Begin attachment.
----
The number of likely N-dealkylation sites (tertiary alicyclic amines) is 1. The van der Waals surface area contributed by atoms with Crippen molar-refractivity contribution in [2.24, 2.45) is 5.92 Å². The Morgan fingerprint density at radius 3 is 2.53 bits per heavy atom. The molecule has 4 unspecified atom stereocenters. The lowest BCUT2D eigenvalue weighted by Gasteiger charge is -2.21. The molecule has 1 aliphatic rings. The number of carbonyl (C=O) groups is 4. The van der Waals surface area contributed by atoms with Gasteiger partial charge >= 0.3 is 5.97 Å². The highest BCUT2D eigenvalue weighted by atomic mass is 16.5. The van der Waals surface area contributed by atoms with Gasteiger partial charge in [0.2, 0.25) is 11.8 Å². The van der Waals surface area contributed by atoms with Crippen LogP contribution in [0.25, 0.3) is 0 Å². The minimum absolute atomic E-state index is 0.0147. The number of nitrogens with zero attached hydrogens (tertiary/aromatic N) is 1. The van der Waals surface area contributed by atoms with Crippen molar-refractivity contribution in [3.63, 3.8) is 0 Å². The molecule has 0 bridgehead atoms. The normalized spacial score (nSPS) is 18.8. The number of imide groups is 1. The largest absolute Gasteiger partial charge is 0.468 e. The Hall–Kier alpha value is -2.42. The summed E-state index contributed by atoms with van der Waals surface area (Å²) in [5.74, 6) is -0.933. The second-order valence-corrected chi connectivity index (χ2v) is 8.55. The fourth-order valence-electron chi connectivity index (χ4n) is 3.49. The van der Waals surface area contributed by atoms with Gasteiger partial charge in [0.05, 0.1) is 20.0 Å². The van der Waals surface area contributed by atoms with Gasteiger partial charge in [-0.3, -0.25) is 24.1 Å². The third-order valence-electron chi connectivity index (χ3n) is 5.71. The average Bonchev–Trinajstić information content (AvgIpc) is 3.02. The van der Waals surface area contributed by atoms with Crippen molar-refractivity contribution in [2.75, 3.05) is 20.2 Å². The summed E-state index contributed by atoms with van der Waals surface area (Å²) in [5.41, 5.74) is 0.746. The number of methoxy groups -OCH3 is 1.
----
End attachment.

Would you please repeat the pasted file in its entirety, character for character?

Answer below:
The number of likely N-dealkylation sites (tertiary alicyclic amines) is 1. The van der Waals surface area contributed by atoms with Crippen molar-refractivity contribution in [2.24, 2.45) is 5.92 Å². The Morgan fingerprint density at radius 3 is 2.53 bits per heavy atom. The molecule has 4 unspecified atom stereocenters. The lowest BCUT2D eigenvalue weighted by Gasteiger charge is -2.21. The molecule has 1 aliphatic rings. The number of carbonyl (C=O) groups is 4. The van der Waals surface area contributed by atoms with Gasteiger partial charge >= 0.3 is 5.97 Å². The highest BCUT2D eigenvalue weighted by atomic mass is 16.5. The van der Waals surface area contributed by atoms with Gasteiger partial charge in [0.2, 0.25) is 11.8 Å². The van der Waals surface area contributed by atoms with Crippen LogP contribution in [0.25, 0.3) is 0 Å². The minimum absolute atomic E-state index is 0.0147. The number of nitrogens with zero attached hydrogens (tertiary/aromatic N) is 1. The van der Waals surface area contributed by atoms with Crippen molar-refractivity contribution in [3.63, 3.8) is 0 Å². The molecule has 0 bridgehead atoms. The normalized spacial score (nSPS) is 18.8. The number of imide groups is 1. The largest absolute Gasteiger partial charge is 0.468 e. The Hall–Kier alpha value is -2.42. The summed E-state index contributed by atoms with van der Waals surface area (Å²) in [5.74, 6) is -0.933. The second-order valence-corrected chi connectivity index (χ2v) is 8.55. The fourth-order valence-electron chi connectivity index (χ4n) is 3.49. The van der Waals surface area contributed by atoms with Gasteiger partial charge in [0.05, 0.1) is 20.0 Å². The van der Waals surface area contributed by atoms with Gasteiger partial charge in [-0.3, -0.25) is 24.1 Å². The third-order valence-electron chi connectivity index (χ3n) is 5.71. The average Bonchev–Trinajstić information content (AvgIpc) is 3.02. The van der Waals surface area contributed by atoms with Crippen molar-refractivity contribution in [2.75, 3.05) is 20.2 Å². The summed E-state index contributed by atoms with van der Waals surface area (Å²) in [5.41, 5.74) is 0.746. The number of methoxy groups -OCH3 is 1.